OG/C: Ronald Leary is not going to give up his job to La’el Collins without a fight — if that is the case. We may see coaches try Collins out at right tackle to start, until Free comes back from injury. Look for Collins to battle Weems early and then when Free returns, he could move back inside. When the rookies have worked with the veterans in these teaching sessions, Collins has been taking snaps at both spots. This time last season, Mackenzy Bernadeau was working extensively at guard, but he will see all of his snaps this summer at center.
2015 OTA PREVIEW: Breaking down the Dallas Cowboys defense
Here’s a preview of things to watch for from the 2015 Dallas Cowboys defense:
DE: Newcomer Kenneth Boatright might fit into the mix at defensive end, but watch Ben Gardner as well. Gardner was never able to get his rookie season started due to a number of injuries, but there might not be a player that has physically changed his body more in offseason weight room. He has added weight and strength to his frame, which should translate into his ability to help as a left defensive end, but also line up and take some snaps inside as a tackle as well.
DT: The plan in the offseason was to find a more athletic player to pair inside with Tyrone Crawford — not only in those base situations, but the nickel as well. A player that could fit that role is Terrell McClain. There were games last season where McClain flashed the ability to be that up-the-field player from both the under and nose tackle. The coaches have no problem with what Nick Hayden can provide on first and second down, but there were too many snaps where he was part of the package on third down as well. Early in these practices keep a close eye on what the rotation is at that nose, where Jack Crawford and Jeremy Mincey could also see some action as well.
OLB: No matter who you talk to in the front office and coaching staff about Anthony Hitchens, it’s all the same – he needs to be on the field. As much nickel as this defense plays, making that happen might be easier said than done. There is a good chance you will see Sean Lee and Rolando McClain handling those responsibilities, which means Hitchens is on the sidelines. Hitchens may initially be worked as a Sam linebacker, but in these practices he could be used as a Will while the coaches and trainers slowly work Sean Lee back into the mix. It’ll be interesting to see where Damien Wilson fits in these plans as well. While at Minnesota he played more as a Mike, but he could be better suited in the pros to play as a Will, where he can run and hit from the position. During the rookie mini-camp he lined up at Sam.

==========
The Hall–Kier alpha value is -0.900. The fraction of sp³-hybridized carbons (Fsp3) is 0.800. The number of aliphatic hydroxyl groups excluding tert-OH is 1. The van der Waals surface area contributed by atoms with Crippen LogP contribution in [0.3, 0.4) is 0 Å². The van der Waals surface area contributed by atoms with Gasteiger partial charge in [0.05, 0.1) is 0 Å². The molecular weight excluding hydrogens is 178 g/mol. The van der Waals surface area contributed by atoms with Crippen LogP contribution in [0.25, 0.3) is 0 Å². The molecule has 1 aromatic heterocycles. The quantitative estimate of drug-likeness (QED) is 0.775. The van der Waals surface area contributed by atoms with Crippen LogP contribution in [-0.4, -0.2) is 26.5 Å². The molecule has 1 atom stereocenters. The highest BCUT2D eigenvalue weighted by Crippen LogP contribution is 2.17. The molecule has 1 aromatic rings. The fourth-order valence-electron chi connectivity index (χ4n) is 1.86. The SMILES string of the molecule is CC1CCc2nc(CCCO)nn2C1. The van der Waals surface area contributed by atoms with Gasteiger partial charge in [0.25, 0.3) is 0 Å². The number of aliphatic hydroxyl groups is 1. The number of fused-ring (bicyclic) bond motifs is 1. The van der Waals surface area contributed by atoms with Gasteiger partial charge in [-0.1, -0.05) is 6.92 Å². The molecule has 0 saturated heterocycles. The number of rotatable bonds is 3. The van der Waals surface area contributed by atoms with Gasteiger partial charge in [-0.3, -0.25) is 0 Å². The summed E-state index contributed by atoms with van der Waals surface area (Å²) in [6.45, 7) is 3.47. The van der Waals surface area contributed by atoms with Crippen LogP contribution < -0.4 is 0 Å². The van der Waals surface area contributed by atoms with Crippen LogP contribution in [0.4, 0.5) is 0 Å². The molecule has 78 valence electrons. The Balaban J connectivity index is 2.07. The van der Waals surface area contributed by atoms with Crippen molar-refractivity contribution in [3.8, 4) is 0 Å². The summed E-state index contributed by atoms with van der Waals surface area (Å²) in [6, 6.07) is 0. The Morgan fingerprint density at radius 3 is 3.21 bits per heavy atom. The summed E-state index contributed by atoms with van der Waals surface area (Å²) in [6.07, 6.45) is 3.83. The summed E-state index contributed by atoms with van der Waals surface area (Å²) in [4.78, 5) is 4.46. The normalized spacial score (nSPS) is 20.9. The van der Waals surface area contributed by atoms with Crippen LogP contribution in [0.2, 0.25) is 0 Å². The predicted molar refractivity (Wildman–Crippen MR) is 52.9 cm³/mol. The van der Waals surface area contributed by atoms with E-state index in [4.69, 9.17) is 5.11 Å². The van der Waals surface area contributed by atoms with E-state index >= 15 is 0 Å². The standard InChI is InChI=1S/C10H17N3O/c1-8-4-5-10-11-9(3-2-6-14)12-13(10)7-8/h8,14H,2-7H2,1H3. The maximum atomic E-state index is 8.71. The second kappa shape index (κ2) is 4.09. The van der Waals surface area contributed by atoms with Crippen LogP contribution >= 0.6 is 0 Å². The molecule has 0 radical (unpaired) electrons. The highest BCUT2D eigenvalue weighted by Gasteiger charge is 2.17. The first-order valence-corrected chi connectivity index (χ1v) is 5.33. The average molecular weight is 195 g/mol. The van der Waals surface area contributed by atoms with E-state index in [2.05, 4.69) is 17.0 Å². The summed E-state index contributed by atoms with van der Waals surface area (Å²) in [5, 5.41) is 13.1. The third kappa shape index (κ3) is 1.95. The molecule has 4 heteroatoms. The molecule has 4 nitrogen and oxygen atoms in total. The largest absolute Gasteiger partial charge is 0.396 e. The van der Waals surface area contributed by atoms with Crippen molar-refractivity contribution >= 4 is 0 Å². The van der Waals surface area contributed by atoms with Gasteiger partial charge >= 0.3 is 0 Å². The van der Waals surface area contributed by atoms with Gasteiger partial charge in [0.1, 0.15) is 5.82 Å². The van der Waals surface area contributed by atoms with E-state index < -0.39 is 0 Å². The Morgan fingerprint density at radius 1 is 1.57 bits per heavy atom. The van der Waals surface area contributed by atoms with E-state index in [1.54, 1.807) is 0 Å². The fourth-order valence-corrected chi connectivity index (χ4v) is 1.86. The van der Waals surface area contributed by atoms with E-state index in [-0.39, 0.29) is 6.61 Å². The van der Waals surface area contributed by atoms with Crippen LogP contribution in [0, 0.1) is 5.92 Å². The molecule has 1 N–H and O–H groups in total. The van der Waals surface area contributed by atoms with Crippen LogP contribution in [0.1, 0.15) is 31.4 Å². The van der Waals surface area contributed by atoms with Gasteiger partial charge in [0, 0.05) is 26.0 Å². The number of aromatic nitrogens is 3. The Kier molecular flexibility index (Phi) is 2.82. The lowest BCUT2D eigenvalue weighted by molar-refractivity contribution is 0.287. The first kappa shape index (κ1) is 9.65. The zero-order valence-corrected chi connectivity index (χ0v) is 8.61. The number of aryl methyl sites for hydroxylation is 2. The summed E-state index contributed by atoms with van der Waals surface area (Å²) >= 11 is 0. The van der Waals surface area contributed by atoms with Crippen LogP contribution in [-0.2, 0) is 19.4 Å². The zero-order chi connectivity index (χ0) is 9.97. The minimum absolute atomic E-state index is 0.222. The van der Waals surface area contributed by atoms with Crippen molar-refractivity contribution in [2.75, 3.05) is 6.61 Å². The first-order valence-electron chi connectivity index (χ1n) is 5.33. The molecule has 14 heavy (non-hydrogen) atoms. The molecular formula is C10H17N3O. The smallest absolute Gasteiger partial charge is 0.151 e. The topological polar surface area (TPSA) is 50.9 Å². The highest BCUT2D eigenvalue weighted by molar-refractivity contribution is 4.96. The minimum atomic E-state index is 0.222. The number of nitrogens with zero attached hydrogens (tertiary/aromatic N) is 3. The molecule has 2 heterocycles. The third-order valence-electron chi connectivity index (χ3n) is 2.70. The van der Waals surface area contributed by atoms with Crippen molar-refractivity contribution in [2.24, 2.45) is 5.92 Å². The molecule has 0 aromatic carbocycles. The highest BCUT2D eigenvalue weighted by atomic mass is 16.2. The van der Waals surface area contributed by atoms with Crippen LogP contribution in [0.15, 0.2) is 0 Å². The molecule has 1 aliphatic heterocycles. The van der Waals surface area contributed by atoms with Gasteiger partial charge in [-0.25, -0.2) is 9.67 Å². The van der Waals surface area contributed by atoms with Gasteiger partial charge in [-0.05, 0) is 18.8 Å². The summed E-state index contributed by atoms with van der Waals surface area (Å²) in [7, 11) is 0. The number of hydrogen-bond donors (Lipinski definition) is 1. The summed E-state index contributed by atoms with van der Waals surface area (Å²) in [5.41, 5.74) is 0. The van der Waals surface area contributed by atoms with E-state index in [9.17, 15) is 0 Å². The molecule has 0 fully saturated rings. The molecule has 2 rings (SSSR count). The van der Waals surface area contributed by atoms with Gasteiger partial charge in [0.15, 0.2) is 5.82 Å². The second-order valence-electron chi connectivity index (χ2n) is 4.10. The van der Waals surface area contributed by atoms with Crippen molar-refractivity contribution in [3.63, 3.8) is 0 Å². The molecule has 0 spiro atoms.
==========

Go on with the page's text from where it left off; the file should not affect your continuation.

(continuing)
ILB: Jasper Brinkley is a veteran linebacker that has made plenty of starts as a Mike in this league. Hitchens might be better suited to play the position, but with him working as the Sam, that puts Brinkley in position to help out. It appears that the coaches are set to play Sean Lee at the Will, so the depth behind Rolando McClain will be important. With the Vikings, Brinkley was a two-down player, coming off the field in the nickel situations. In the rookie minicamp Mark Nzeocha took the majority of his snaps as the Mike, as well. Brinkley gives the team protection at the spot while rookie draft pick Nzeocha learns on the job. It’s another smart move from the front office by helping the defense when it comes time to playing these preseason games.
CB: The forgotten man in all this cornerback talk has been Tyler Patmon. With the addition of Byron Jones and Corey White, it appears that Patmon’s role might be much less on the defense. Morris Claiborne has made incredible progress, but the need for extra cornerbacks is still there. Patmon can line up outside, but we have also seen him play in the slot. This is an advantage that he has over White, who is much better in the slot than outside. Another challenge could come from rookies Jason Wilson and Joel Ross – both of whom were solid players in college. It was Wilson that took the majority of his reps inside during the rookie minicamp and did a nice job of handling that role. We could also see that Patmon, Wilson and Ross all play better than White and he is off this roster at the end of the day.
S: We may not see Byron Jones taking snaps at safety in these OTA practices initially, but we could see that in training camp. They want him to compete at corner, get comfortable and work from there. There is no question that Jones could play the position if needed, but it’s important that they see him work and compete with Brandon Carr in case they have to make a salary cap move there. A player that looked good from the rookie minicamp was Tim Scott from North Carolina. On his college tape you can see him playing both as a corner and safety in ACC games and doing a nice job. The advantage to Scott’s game is that he could line up as a true free safety, but also in the slot as well. His movement is good as is his intelligence, which makes him a nice fit for the position. Scott might be a bit of a long shot to make the roster but he has the traits to do so.
Did you know? You can keep up with the ever-changing Dallas Cowboys Roster over the spring and summer right here, on The Boys Are Back website! Players are organized by position, and updated regularly as players are cut or added throughout the offseason.